Oil prices climbed on Wednesday after industry data showed U.S. crude and product inventories fell more sharply than expected last week, reinforcing expectations that demand will outstrip supply growth even amid a surge in Covid-19 cases.
U.S. West Texas Intermediate (WTI) crude futures rose 48 cents, or 0.7%, to $72.13 a barrel, reversing Tuesday’s 0.4% decline.
Brent crude futures rose 34 cents, or 0.5%, to $74.82 a barrel, after shedding 2 cents on Tuesday in the first decline in six days.
Data from the American Petroleum Institute industry group showed U.S. crude stocks fell by 4.7 million barrels for the week ended July 23, gasoline inventories dropped by 6.2 million barrels and distillate stocks were down 1.9 million barrels, according to two market sources, who spoke on condition of anonymity.
That compared with analysts’ expectations for a 2.9 million fall in crude stocks, following a surprise rise in crude inventories the previous week in what was the first increase since May.
Traders are awaiting data from the U.S. Energy Information Administration (EIA) on Wednesday to confirm the drop in stocks.
“Most energy traders were unfazed by last week’s build, so expectations should be high for the EIA crude oil inventory data to confirm inventories resumed their declining trend,” OANDA analyst Edward Moya said in a research note.
On gasoline stocks, analysts had expected a 900,000 barrel decline drop in the week to July 23.
“The U.S. is still in peak driving season and everyone is trying to make the most of this summer,” Moya said.
Fuel demand expectations are undented by soaring cases of the highly infectious delta variant of the coronavirus in the United States, where the seven-day average for new cases has risen to 57,126. That is about a quarter of the pandemic peak.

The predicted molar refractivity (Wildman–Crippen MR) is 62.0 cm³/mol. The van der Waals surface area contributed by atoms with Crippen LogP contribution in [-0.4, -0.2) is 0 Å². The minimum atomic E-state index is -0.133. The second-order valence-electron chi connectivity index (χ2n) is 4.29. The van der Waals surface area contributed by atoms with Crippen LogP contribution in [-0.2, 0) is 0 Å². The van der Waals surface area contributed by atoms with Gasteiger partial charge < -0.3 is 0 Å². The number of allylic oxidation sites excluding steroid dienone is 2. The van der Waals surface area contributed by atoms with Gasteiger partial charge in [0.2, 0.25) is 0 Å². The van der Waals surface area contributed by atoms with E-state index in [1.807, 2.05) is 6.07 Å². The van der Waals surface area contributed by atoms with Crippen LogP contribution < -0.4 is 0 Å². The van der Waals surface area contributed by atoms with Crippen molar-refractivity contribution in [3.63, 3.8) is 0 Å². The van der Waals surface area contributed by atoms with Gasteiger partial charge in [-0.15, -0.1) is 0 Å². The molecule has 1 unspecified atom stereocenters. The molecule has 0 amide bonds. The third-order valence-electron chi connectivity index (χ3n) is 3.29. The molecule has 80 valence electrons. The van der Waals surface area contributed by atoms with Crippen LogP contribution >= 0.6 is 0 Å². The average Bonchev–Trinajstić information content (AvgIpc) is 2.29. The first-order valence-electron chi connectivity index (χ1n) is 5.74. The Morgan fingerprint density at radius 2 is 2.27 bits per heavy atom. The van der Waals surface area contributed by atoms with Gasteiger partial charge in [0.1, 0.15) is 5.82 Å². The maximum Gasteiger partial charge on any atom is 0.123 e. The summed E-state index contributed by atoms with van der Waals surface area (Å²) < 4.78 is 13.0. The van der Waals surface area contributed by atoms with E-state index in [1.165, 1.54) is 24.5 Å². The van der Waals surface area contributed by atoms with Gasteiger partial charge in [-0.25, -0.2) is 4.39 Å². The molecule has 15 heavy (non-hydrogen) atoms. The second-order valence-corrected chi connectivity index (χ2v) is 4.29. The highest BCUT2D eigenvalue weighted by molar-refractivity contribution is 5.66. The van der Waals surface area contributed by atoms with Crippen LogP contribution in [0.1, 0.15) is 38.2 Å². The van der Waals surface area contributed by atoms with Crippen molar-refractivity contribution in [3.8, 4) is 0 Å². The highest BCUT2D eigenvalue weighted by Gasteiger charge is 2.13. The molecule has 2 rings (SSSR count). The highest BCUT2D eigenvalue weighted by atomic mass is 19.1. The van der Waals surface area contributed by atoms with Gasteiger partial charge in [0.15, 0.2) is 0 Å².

Oil Price Rises To $74.70 Despite Delta Variant
Oil price inched higher on Tuesday despite the fast spreading COVID-19 Delta variant. Brent crude oil, against which Nigerian oil is priced gained, $0.20 or 0.27 percent to $74.70 per barrel on Tuesday at 12:05 am Nigerian time.
Delta variant is spreading in China, the world’s largest importer of crude oil, forcing crude oil investors to start cutting down on their oil demand projections.
“The Delta variant is still spreading and China has started to clamp down on teapots, so their import growth would not be that much,” said Avtar Sandu, a senior commodities manager at Singapore’s Phillips Futures, referring to independent refiners.
Strong U.S. demand and expectations of tight supplies have helped crude oil to recover from a 7 percent slump recorded last Monday to mark their first gains in two to three weeks last week.
Global oil markets are expected to remain in deficit despite a decision by the Organization of the Petroleum Exporting Countries (OPEC) and allies, collectively known as OPEC+, to raise production through the rest of the year.
“There is seemingly a battle within the energy complex between the prevailing supply deficit engineered by OPEC+ and the threat of the COVID-19 Delta variant in regions with low vaccination rates,” said StoneX analyst Kevin Solomon.
“The slow take-up of vaccinations will continue to limit some upside in oil demand in those regions, and there will be intermittent spells in the recovery in the coming months.”